THE FLIGHT HOME: Beauty in the breakdown
FROM MY TRIP TO ITALY, I’ve learned two things about traveling: there’s no place like home when you finally want to get there, and sometimes it’s okay to loosen the purse strings (and your vocal cords).
Berit and I began talking about leaving a day before it was scheduled to happen.
“It’s so close…if we were staying for another week, that would be one thing, but we’re leaving tomorrow. I’m ready to go.” Berit explained to me over lunch the afternoon before our planned departure.
I wholeheartedly agreed with her rationale. By the end of the trip, I felt like I was killing time. I could no longer plan a weekend in Croatia or Rome or even spend the night at a nearby beach. There were things – deadlines, farewell parties, goodbyes – holding us in one place.
Like Berit, I was ready to go.
Berit and I awoke at 4:30 on a muggy Saturday morning to leave for the airport. Our flight left Ancona at 6:45 and landed in Milan at 8. We were scheduled to leave Milan and fly to Amsterdam, then leave Amsterdam for John F. Kennedy airport, bringing us home by 3:30 New York time. Berit and I had booked the same three-stop flight by chance and for the same reason: to save an extra 200 dollars rather than booking a direct flight.
We left Ancona on time and both slept the entire way. We arrived in Milan as scheduled, easily found our gate for the next flight, and even managed to buy some chocolate treats for loved ones.
So far, our trip was off to a good (and stress-free) start.
What happened next can only be described as a nightmare.
We boarded the AlItalia plane and weren’t exactly surprised to find out that we weren’t sitting next to each other, just disappointed. I threw myself into a Hello! Magazine, studying Mickey Rooney’s girlfriend’s drunken antics like there was going to be a test later and waited for take-off.
After more than forty-five minutes of the plane being completely immobile, it finally started to move. The plane circled the runway twice before the captain came over the loudspeaker and announced something in Italian. I watched the other passenger’s reactions to try and figure out what he said. There was eye-rolling and teeth grinding, but nothing too outrageous, and I figured since no one was exiting the plane, the scenario couldn’t be too bad.
Then, from a few rows back, I heard a high pitch scream. Several other passengers and I averted our attention toward the back of the plane, where a woman was trudging down the aisle ahead of two stewardesses who were trying to calm her down. “Tranquity,” they whispered quietly as the woman stormed on. I glanced around nervously. No one seemed to have any clue what was going on. I felt butterflies begin to flutter in my stomach.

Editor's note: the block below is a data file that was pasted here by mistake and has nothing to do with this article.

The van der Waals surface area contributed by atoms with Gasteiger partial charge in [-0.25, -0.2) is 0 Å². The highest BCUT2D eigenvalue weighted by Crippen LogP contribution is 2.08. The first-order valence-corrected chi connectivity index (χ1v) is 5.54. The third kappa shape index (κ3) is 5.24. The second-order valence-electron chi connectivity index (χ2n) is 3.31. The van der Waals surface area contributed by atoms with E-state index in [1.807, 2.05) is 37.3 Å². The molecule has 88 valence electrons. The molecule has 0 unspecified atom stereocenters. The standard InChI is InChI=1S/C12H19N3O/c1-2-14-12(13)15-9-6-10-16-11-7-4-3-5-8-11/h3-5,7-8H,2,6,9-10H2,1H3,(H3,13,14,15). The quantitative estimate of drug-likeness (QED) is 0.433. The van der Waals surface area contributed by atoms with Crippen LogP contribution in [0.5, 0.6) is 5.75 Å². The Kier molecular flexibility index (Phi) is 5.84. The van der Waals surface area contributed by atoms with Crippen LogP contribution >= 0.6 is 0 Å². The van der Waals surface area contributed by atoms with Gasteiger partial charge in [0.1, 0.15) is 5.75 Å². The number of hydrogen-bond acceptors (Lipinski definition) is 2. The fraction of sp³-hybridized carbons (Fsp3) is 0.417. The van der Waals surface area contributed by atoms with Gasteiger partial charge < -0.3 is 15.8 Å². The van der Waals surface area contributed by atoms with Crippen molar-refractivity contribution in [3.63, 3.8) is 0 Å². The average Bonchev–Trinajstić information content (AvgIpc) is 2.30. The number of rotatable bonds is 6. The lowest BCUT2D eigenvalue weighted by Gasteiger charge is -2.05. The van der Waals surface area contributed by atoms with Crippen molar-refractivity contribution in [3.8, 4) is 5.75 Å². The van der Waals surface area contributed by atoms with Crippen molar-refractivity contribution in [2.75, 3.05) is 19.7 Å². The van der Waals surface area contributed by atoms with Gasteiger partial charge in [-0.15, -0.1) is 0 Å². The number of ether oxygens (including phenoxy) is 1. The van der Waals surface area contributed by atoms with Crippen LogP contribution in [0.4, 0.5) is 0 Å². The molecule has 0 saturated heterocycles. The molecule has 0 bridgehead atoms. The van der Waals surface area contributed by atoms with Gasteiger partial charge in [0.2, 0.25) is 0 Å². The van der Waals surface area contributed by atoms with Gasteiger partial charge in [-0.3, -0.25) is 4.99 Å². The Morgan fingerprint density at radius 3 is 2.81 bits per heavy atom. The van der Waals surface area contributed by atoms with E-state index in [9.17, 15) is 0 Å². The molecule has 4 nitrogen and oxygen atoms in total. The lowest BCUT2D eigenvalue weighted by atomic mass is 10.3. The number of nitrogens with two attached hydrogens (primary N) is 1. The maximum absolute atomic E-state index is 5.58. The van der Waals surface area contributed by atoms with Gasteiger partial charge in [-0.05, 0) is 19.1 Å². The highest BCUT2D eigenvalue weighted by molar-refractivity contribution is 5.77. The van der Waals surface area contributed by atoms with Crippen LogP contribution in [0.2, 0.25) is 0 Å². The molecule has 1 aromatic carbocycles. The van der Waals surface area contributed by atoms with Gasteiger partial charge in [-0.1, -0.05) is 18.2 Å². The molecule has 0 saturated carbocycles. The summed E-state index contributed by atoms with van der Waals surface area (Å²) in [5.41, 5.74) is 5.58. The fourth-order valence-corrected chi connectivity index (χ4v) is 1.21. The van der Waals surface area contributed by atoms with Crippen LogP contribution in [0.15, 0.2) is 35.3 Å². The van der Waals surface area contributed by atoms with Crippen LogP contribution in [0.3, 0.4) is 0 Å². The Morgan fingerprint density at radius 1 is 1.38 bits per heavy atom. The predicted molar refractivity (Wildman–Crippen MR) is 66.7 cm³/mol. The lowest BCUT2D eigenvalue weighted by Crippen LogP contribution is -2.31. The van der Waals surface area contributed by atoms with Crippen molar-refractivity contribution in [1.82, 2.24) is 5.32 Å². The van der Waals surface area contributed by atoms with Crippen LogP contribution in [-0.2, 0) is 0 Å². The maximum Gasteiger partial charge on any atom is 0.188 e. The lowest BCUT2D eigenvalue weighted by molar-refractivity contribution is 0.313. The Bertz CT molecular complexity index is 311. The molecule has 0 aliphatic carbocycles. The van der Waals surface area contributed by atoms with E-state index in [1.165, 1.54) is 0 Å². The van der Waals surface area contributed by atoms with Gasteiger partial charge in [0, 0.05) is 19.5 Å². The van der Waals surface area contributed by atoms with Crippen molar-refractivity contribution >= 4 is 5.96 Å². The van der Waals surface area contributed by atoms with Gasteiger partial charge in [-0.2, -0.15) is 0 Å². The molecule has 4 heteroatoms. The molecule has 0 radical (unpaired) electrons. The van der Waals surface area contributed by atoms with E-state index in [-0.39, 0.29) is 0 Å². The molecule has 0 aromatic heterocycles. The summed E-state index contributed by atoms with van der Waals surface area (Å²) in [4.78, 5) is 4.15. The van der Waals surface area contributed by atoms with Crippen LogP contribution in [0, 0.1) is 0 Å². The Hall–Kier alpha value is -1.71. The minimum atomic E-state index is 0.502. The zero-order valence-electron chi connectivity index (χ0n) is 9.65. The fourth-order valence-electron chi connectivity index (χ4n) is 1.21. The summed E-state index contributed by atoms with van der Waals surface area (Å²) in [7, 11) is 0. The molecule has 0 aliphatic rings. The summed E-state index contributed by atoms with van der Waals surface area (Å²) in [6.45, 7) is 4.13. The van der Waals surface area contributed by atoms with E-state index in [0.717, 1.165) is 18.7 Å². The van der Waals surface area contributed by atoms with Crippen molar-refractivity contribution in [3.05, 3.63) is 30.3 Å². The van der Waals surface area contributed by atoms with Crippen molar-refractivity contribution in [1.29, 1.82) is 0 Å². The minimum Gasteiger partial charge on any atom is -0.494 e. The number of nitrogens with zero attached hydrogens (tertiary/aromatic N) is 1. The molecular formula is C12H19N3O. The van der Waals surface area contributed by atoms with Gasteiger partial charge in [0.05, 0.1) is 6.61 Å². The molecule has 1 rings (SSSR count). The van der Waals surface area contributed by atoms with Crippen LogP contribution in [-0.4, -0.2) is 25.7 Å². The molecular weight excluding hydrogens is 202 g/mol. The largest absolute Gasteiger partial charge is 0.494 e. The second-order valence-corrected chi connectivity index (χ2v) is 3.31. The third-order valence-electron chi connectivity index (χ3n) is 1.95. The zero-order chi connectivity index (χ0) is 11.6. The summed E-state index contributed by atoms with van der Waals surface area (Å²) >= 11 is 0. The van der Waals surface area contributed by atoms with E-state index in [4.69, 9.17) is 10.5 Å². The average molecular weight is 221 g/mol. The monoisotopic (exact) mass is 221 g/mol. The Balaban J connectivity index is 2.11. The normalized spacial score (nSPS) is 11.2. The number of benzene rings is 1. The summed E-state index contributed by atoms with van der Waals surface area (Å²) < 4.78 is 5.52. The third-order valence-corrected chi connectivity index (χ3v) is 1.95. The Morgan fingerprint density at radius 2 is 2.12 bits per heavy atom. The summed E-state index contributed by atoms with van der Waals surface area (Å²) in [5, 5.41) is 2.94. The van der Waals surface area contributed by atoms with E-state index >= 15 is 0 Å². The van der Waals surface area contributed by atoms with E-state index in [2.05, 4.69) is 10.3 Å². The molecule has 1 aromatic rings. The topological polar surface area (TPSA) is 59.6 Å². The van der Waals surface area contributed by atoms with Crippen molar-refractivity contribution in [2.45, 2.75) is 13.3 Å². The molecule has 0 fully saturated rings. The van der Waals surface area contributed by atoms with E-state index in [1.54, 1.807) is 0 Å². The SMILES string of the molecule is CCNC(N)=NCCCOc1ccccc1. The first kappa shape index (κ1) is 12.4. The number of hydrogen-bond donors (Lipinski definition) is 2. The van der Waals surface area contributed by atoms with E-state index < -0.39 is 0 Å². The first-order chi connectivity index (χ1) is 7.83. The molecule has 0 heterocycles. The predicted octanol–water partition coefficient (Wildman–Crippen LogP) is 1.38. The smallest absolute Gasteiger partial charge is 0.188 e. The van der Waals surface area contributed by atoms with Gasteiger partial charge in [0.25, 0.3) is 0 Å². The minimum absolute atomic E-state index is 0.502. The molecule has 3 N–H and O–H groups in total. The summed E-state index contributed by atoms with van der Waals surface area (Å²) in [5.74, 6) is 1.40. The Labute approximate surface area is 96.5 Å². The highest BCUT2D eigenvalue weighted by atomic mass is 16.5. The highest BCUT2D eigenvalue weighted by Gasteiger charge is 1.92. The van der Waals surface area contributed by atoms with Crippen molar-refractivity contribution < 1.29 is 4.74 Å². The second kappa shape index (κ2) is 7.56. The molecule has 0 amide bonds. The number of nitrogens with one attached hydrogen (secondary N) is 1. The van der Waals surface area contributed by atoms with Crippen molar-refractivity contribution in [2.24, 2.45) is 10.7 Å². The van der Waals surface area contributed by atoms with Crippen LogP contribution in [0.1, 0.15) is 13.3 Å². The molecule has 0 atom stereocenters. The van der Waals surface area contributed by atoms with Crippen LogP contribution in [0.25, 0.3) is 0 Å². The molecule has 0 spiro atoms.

The plane started moving again, this time, I noticed, without the hysterical woman in her seat. I took several deep breaths, trying to ignore the couple next to me who were chanting some spiritual chant in an attempt, I’m guessing, to calm their own nerves.
The plane moved at top speed for less than ten seconds before stopping. The pilot came over the loudspeaker once again, and this time his announcement made all the passengers began grabbing their luggage and exiting the plane.
After finding Berit, together we realized that there was almost no possible way we were to going to land in Amsterdam in time to make our connecting flight. Panic sunk in.
We waited on several different hour-long lines before getting any real answers. Every time we thought we were getting somewhere, we were instructed to change lines again. Over the next seven hours, Berit and I met an Italian couple traveling to the United States for their honeymoon, a Canadian couple who was told that AlItalia only flew to Calgary (their destination) once a week, and a Puerto Rican woman with three kids who had been stuck in the airport for three days. It was comforting to know that we weren’t the only ones going through this breakdown.
Within minutes of being in the presence of the Puerto Rican woman, Berit and I knew exactly why she was still there: she was too polite and passive.
Pushing our way to the front of the fourth line we were directed to, Berit and I calmly explained our situation. “You cancelled the flight, we want to go home, make it happen” was how we summed it up by this point. We had told our sad tale so many times and were beginning to worry that no one was actually listening. Just sending us to another line.
But when the incredibly rude and apathetic woman from AlItalia informed us that all flights to the United States were overbooked and we probably wouldn’t get a flight home until August 6th, Berit and I realized that we controlled our own fate. Nodding patiently and saying little was going to keep us in the Milan airport for days, even a week. Screaming and making this AlItalia employee realize that her life would actually benefit once we were in the air, crossing the Atlantic Ocean was what was going to get us home.
Ten minutes later, we had the tickets for tomorrow’s flight to Newark in our hands, as well as two free vouchers for a near-by hotel.
I’m not one to condone such aggressive behavior, but when you’re stuck in a foreign country, being treating like you are a moron, it’s okay and sometimes necessary to go a little nuts.
And Berit and I agree, from now on, we will ALWAYS book a direct flight.
- Ann Curran